* A newcomer is Pinkberry, the highly successful frozen-yogurt chain. It opened in Stanford Shopping Center over the weekend, and judging by last Sunday's crowds it is a likely keeper in the mall. It is located on the El Camino Real side between Bloomingdale's and Ralph Lauren. Pinkberry began five years ago in Southern California and now has 75 yogurt shops.
* A "nearby move" is the long-awaited, across-the-street-and-down-a-block relocation of Su Hong. After 12 years at 4101 El Camino Way in Palo Alto, the Chinese restaurant moved last month to the former location of Denny's restaurant at 4256 El Camino Real. The move had been planned for years and "we're happy to finally be here," one of the servers said.
* Another across-the-street move is in the Midtown neighborhood of Palo Alto. Best Video, which was at 2770 Middlefield Road, jumped across the street to a slightly larger location and is now next to My Gym at 2645 Middlefield Road. Interestingly, My Gym is the former site of Midtown Video, which closed in 2004.
* The name change belongs to the former Townhouse Inn, a 37-room hotel at 4164 El Camino Real in Palo Alto. After 30 years as Townhouse it is now called the Zen Hotel. The new name came after an extensive remodel that began last year. Changes include new pavers in the parking lot, upgraded beds and linens, and an eco-friendly Asian theme throughout the building. The renovation is still going on. "The landscaping is next. Then we'll make the lobby larger and eventually we'll be serving hot breakfast daily," Manager Ina Fiaui said. The hotel's new Web site says, "The path of enlightenment for travelers to Palo Alto begins here at the Zen Hotel." It sounds like the right path: "Business has definitely picked up around here," Fiaui said.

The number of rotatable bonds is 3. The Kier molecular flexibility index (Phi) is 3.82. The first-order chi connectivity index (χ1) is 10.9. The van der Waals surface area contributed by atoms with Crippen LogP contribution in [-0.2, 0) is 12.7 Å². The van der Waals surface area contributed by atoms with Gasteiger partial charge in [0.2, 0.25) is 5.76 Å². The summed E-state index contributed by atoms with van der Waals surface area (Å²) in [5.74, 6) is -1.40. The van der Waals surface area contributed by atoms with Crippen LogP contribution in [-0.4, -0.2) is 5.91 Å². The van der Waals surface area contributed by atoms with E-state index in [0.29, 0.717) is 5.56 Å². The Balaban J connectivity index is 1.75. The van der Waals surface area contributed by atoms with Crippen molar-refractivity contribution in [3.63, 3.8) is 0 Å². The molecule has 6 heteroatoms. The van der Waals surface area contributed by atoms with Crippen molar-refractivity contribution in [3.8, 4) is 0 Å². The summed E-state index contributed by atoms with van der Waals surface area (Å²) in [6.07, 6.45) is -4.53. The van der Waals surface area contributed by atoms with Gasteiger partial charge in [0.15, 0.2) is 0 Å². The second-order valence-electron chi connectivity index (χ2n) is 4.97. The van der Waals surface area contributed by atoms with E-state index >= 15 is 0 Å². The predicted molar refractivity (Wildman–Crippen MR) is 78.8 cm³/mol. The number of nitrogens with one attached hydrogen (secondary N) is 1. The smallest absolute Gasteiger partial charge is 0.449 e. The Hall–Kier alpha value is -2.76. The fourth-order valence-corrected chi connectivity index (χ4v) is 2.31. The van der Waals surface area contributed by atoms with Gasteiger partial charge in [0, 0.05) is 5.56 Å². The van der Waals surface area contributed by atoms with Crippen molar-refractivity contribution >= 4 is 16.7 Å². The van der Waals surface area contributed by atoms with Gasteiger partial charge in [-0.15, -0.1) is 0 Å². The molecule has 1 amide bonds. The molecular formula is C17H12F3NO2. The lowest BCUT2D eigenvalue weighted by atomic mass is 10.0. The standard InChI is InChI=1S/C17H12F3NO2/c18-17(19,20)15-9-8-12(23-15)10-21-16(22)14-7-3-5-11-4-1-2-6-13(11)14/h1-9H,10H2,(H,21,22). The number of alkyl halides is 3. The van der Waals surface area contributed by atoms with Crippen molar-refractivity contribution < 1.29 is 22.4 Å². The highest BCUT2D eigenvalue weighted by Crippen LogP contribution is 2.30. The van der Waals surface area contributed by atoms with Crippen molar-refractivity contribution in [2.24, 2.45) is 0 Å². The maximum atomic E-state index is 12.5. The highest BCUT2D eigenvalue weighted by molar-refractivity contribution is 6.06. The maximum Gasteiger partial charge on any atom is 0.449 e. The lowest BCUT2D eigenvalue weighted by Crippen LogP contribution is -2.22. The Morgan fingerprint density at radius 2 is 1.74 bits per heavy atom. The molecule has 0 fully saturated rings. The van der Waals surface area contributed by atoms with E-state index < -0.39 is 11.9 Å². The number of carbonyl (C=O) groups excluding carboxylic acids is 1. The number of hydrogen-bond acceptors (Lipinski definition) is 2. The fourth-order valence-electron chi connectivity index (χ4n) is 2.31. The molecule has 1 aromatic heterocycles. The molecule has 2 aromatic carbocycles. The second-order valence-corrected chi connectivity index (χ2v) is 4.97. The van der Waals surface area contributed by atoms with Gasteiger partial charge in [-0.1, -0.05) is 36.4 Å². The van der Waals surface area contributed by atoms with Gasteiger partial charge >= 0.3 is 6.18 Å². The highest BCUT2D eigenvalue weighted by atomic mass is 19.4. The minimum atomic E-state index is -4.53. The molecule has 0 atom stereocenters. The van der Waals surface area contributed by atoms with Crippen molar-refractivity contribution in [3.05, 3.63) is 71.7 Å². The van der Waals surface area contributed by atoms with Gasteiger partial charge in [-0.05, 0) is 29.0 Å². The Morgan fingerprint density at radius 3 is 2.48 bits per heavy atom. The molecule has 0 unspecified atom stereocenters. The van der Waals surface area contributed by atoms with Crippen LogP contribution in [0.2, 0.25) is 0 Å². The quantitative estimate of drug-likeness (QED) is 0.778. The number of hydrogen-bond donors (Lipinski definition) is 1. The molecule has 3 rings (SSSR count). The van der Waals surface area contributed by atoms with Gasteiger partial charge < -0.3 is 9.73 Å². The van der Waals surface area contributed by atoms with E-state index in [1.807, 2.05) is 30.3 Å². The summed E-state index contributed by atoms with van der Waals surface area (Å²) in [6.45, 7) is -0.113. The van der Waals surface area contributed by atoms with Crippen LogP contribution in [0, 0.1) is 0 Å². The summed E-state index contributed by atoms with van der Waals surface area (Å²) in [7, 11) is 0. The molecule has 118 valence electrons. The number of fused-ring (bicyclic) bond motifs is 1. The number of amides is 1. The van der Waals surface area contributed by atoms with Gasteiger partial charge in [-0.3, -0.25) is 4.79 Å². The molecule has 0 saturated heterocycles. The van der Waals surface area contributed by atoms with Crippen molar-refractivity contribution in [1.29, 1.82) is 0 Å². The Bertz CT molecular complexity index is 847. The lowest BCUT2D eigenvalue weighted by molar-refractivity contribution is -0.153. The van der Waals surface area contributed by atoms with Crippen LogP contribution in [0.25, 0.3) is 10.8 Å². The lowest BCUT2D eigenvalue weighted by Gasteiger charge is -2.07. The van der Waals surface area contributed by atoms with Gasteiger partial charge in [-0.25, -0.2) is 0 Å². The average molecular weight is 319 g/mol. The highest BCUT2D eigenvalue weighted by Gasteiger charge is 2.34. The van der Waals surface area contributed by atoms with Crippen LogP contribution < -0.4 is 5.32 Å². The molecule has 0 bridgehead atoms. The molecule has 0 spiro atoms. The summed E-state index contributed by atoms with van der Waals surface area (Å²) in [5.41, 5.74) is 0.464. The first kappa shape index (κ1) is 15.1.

CONSIGNMENT JEWELRY IN LOS ALTOS ... Los Alto resident Connie May loves jewelry. So much so that she recently opened her own jewelry shop at 331 First St. in downtown Los Altos. Called Estatements, it is a high-end jewelry consignment shop that also sells designer handbags and art. "We used to have parties where we would exchange jewelry with each other," she said. "It is such a great concept that I always thought it would be a great idea to open a shop like that." And the timing seemed just right. "It has a lot to do with the economy. Values have changed," May said. "A lot of items are from my own circle of friends. They're from the 'horse set' and the 'golf set,'" she said. And even though Estatements is located next to another jewelry store, The Diamond Broker, she does not anticipate a problem. "We complement each other," May said.
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